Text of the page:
Civilization exists in spite of government
link Kent McManigal
Power, organization and direction. Many people seem to feel these are good attributes to always be encouraged, but they miss the destructive potential these same qualities possess in many situations.
Think of tornadoes, for example.
Tornadoes have plenty of power, organization and direction, but are lacking both wisdom and ethics based on the fundamental principle of never harming the innocent or their property.
The same can be said for the state. Running roughshod over people and their property, without their explicit consent, no matter what force is doing it, is never good.
When people face the choice of whether or not to join a powerful, organized and directed force — and choose to do it without an absolute commitment to never use that force to violate the rightful liberty of any other person — they are worse than a tornado. While the tornado is a mindless, amoral force of nature, the person has consciously chosen to be actively promoting evil.
As Albert Jay Nock pointed out in “Our Enemy, the State,” the aforementioned state — what many people equate with government — is the polar opposite of society. The two sit on opposite sides of a delicate balance and are mutually exclusive.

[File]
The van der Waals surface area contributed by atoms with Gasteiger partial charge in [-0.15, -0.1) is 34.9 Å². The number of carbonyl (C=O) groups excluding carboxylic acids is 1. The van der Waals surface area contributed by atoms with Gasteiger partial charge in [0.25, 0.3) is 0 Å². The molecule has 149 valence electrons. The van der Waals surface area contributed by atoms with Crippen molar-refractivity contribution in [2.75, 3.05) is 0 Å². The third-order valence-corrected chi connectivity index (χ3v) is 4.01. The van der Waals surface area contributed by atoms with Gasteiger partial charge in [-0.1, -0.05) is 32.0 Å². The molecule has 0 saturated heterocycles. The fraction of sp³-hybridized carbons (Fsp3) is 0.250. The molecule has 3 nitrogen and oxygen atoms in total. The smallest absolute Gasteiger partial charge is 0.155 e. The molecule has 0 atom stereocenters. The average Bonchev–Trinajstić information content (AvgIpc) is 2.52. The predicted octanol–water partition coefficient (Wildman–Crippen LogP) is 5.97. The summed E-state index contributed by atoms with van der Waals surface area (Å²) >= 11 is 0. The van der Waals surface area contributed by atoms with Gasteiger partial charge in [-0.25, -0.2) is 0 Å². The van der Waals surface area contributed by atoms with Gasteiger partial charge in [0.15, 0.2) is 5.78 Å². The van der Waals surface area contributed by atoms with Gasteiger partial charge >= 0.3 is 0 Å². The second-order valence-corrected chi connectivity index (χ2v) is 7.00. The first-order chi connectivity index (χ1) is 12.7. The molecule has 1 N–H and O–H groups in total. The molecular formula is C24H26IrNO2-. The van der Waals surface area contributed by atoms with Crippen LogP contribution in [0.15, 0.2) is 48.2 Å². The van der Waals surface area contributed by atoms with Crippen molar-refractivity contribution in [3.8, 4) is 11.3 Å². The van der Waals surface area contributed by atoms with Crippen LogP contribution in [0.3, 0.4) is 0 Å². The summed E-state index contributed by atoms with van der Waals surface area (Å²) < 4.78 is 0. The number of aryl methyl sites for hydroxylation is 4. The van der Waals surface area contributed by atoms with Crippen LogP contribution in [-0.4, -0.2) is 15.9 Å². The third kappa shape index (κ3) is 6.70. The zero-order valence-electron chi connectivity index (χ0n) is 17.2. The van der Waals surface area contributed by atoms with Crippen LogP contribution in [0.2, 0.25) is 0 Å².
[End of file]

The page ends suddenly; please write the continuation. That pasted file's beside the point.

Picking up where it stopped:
The more of a state you tolerate, the less of your society survives. Society and civilization don’t exist because of the state, but in spite of it.
States are estimated to have killed more than 170 million non-military individuals in the 20th Century alone — and that’s the low-end estimate. Just imagine how many tornadoes it would take to equal government’s body count. It’s a legacy of death and destruction no other group of terrorists or individual murderers could ever dream of approaching, even if they all managed to have free reign with little chance of being stopped.
That kind of destruction requires the power, organization, and direction of states. And it’s not civilized.
All states have power; too much of it by any rational measure. They are organized — against individual liberty. And they have direction — even if some parts appear to be pulling against other parts, the main thrust is always toward more power and more organization for the state, and toward unifying the direction of the pull.
Individuals must choose to never, under any pretext or justified by any job, use force against those who are not physically attacking them nor violating their property, in order to make power, organization, and direction work for good. It makes all the difference in the world, and is something anyone can choose.
Just because tornadoes have always existed, and probably always will, it is no reason to embrace them, defend them, or try to unleash more.
Farwell’s Kent McManigal champions liberty. Contact him at: